The digital convenience store is here, and the future of convenience stores feels a lot like shoplifting! In this post I share my experience shopping at the newest Amazon Go store in Seattle.
A Memorable Shopping Experience …
My last article on this blog was about creating memorable in-store experiences. It focused mostly on low-tech and low-invest ideas. Recently, however, I had the pleasure of a memorable in-store experience that was, unfortunately, not so low-cost to create. I am talking about my visit to Amazon’s second Amazon Go store. I happened to be in Seattle on its second day of opening and was thrilled to seize the opportunity to shop there. Luckily, I had my best friend with me who lives in the US and thus has a US Amazon account; he’s the one you’ll see in all my photos.
… That Feels Like Shoplifting
As it was only day 2 of operations at the new store on the corner of Fifth Avenue and Marion Street, we were greeted by a company associate who was more than happy to explain the shopping process to us. He even helped us set up the Amazon Go app on our phone and we were ready to go – so far so easy!
Once we passed the scanning device at the entrance to arrive inside the approximately 150m2 store, we were met by shelves and cooling devices as one would find in any well-assorted convenience store. Signage was clear and visible, and all shelves were as neatly stocked as any ambitious category manager would love to see. The assortment itself was focused on the typical product categories that you find in stores catering to the busy working clientele looking for a small snack and a bite to-go.
Notably, however, the pricing for comparable products was overall lower than at the 7-eleven, two blocks away. From a competitive perspective, Amazon Go emerges as a clear threat to established convenience retailers. An easier and quicker shopping experience with lower prices? That’s a classic outpacing strategy; Michel Porter would be happy! Private label branding was also visible but not dominant. I assume that, similar to many other retailers, we’ll end up seeing a share of up to 20% of private label brands.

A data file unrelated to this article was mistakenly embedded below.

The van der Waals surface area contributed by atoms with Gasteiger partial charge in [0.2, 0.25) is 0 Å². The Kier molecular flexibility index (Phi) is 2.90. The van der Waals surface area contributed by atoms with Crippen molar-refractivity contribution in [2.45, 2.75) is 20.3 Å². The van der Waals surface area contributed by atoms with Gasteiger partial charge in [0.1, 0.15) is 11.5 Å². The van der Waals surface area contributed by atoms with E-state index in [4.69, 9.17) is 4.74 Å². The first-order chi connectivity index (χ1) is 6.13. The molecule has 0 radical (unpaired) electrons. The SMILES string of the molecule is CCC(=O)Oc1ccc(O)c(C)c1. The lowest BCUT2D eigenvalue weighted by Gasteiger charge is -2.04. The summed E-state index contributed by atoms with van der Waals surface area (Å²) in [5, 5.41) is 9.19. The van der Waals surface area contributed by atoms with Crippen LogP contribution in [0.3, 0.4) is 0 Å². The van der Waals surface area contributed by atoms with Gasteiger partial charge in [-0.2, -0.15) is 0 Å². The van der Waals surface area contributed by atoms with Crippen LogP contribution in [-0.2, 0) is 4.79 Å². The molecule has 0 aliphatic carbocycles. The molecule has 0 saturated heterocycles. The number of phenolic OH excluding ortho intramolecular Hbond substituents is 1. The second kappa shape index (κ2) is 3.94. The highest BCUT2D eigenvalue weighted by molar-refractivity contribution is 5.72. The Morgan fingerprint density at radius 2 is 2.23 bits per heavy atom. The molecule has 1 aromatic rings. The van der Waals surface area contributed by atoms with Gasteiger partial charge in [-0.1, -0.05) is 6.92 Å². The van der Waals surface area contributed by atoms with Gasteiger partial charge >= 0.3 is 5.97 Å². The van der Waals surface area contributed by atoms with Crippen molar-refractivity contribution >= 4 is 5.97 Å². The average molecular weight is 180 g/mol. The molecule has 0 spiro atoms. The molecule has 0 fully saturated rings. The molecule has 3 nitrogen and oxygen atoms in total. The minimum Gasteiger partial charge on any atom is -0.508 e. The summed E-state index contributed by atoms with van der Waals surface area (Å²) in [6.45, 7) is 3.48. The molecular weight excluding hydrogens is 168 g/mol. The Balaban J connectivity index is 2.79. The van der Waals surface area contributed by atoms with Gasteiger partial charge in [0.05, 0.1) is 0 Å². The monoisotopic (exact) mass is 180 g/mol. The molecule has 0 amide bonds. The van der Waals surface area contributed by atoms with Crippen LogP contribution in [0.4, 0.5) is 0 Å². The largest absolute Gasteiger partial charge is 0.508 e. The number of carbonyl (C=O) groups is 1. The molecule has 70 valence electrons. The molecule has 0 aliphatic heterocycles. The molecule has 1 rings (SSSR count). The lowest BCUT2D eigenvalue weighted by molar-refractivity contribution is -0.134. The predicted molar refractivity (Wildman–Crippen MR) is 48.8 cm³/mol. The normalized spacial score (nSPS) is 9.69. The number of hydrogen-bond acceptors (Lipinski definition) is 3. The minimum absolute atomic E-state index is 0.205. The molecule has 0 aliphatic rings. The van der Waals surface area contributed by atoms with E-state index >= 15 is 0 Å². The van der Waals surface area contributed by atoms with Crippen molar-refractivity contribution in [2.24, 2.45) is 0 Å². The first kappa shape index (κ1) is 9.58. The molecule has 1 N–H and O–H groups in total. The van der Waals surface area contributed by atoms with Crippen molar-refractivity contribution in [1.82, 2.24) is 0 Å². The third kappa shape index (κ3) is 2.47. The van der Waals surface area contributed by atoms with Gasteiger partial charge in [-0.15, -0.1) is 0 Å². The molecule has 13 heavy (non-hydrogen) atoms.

So, what makes this shopping experience so unique and memorable? Well, it’s the feeling you get from the way you shop. All you need to do is to take an item from the shelf and put it in your pocket. I really felt like a shoplifter and, at first, constantly had to remind myself that I didn’t need to worry about being caught in the act.
There were no employees around to do the catching anyway. However, the cameras would certainly have been up to the task. For cameras do cover every inch of the ceiling and track your every move along the store. They observe what goods you are choosing, taking, or putting back. In combination with technology that measures the weight of the items on a shelf, Amazon has created a new and truly convenient shopping experience.
After six minutes and sixteen seconds we left the store with our choice of snacks and within two minutes received the invoice via the Amazon Go app. Nice!
After experiencing it for myself, I will say that this shopping process definitively has the potential to become the new benchmark and threshold that any retailer who wants to be considered truly ‘convenient’ will have to meet. ‘Just walk out’ shopping!
A Technology for Smaller Convenience Stores Only?
What is Amazon going to do with this technology in the future? Will it be limited to the existing Amazon Go store format, i.e. smaller stores with limited assortment that cater to the convenience shopper? Or could it also be rolled out to a larger store format like WholeFoods and help cut store operating costs there? Only the future will tell.
So far the only indication on future plans we have is that Amazon plans to roll out 3000 stores featuring this technology globally by 2021. That, to me, sounds very ambitious and seems more likely to refer to 3000 convenience stores than to big box formats. Whatever the plan really is, it’s certain to have an impact on the respective competition. If you are a convenience retailer, you will need to react now to stop customer erosion. If you are a big box retailer you may have a little more time at your hands, but I wouldn’t count on it too strongly.
About the Author:
Christoph Berendes built his expertise as a consultant and brand manager in the brick and mortar world. His passion for all things digital transformation then turned him into a truly digital manager. He currently helps businesses grow their digital distribution. To discuss digital convenience stores and other trends, comment below or reach out to Christoph via email.